A Look at Consumer Trends + JOLTS, GDP, and Core PCE
Hi Everyone 👋,
More and more focus has shifted towards the consumer.
Since household spending accounts for around 60% of GDP figures, many are trying to gauge the strength of the individual household to forecast overall demand.
Economists are parsing through excess savings, company quarterly reports, the housing market, and inflation data to understand where the average consumer in the United States stands.
While the aftermath of Covid saw a stubbornly strong consumer, which led to stronger GDP numbers than previously expected, we’re starting to see some cracks in the system.
Since monetary policy works in lagging legs, a “higher-for-longer” rate environment that Powell forecasted at Jackson Hole could have long-term suppressive impacts on economic growth.
We’re starting to see more firms fully feel the impact of softer demand and higher rates:
When we look back at 2023, most will label it either as “The Year of AI” or the “Recession that didn’t happen.”
With plenty of economic data out this week (JOLTs, consumer confidence, GDP, PCE) let’s recalibrate where the consumer is right now and how this could trend.
Retailer Earnings 👉 Continued Softness, Lots of “Shrinkage”
Financials👉 Banks Had a Soft August
Economic Data Dump 👉 JOLTs, Consumer Confidence, PCE, and NFP
Let’s get started!
1. Retailer Earnings 👉 Continued Softness, Lots of “Shrinkage”
Earlier in August, I wrote about Target, Walmart, and Home Depot’s earnings. The trend here was that those retailers that have a product mix skewed towards staples rather than discretionary were more insulated from a potential downturn. This is exactly what happens when consumers start to get squeezed.
The trend continued the following week and again into last week as we had Gap and Macy’s both miss as well. Gap said sales for all of its brands declined in the second quarter, and the apparel retailer now expects its full-year revenue to decline further than it had originally anticipated. Macy’s warned of weak consumer spending through the crucial holiday shopping season and signalled a faster-than-expected rise in credit card payment delays.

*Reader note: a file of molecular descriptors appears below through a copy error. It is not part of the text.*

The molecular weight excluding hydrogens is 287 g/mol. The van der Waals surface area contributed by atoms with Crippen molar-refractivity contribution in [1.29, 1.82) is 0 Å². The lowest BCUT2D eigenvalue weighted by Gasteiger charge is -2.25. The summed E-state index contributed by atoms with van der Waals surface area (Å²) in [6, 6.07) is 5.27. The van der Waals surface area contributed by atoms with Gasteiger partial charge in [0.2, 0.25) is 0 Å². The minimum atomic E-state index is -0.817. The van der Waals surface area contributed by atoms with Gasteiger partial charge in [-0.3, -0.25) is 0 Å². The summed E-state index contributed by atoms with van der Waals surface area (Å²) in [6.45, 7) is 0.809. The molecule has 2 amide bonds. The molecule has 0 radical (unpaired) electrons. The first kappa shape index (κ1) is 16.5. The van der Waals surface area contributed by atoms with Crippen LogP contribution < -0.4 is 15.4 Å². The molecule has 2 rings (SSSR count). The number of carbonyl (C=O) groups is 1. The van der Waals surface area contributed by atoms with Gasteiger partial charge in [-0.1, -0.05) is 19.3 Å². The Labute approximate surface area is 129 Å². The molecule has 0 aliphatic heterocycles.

A common theme amongst retailers is inventory bloat as customers shy away from expenses in the face of inflation.
Another thing happens when consumers start to get squeezed - theft increases. An alarming stat came from Target, which said on the call that, “Threats and thefts involving violence at stores jumped 120% in the first five months of the year.” They then followed up by saying they expect to lose $1.3B due to theft in 2023.
But Target wasn’t alone in reporting this. The new buzzword that made headlines over the quarter was “shrink.” Just like AI was mentioned hundreds of times on tech company quarterly calls, retailers all spoke of shrink in the industry. Shrink (AKA theft) was listed as the main blow to profitability for sporting goods company Dick’s. On the earnings call, Dick’s CEO Navdeep Gupta said, “The biggest impact in terms of the surprise for Q2 primarily came from shrink. The number of incidents and the organised retail crime impact came in significantly higher than we anticipated. This has led the company to lower its full-year profit outlook.”
While “shrink” is not always accurately measured, it’s alarming to see the trend of theft doubling, as consumers get more desperate.
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2. Financials 👉 Banks Lagging YTD
Frequent readers will recognize a phrase that I’ve written before: “As goes the economy, so goes the banks.” The same can be said for the relationship between consumers and financials. As go consumers, so goes the banks.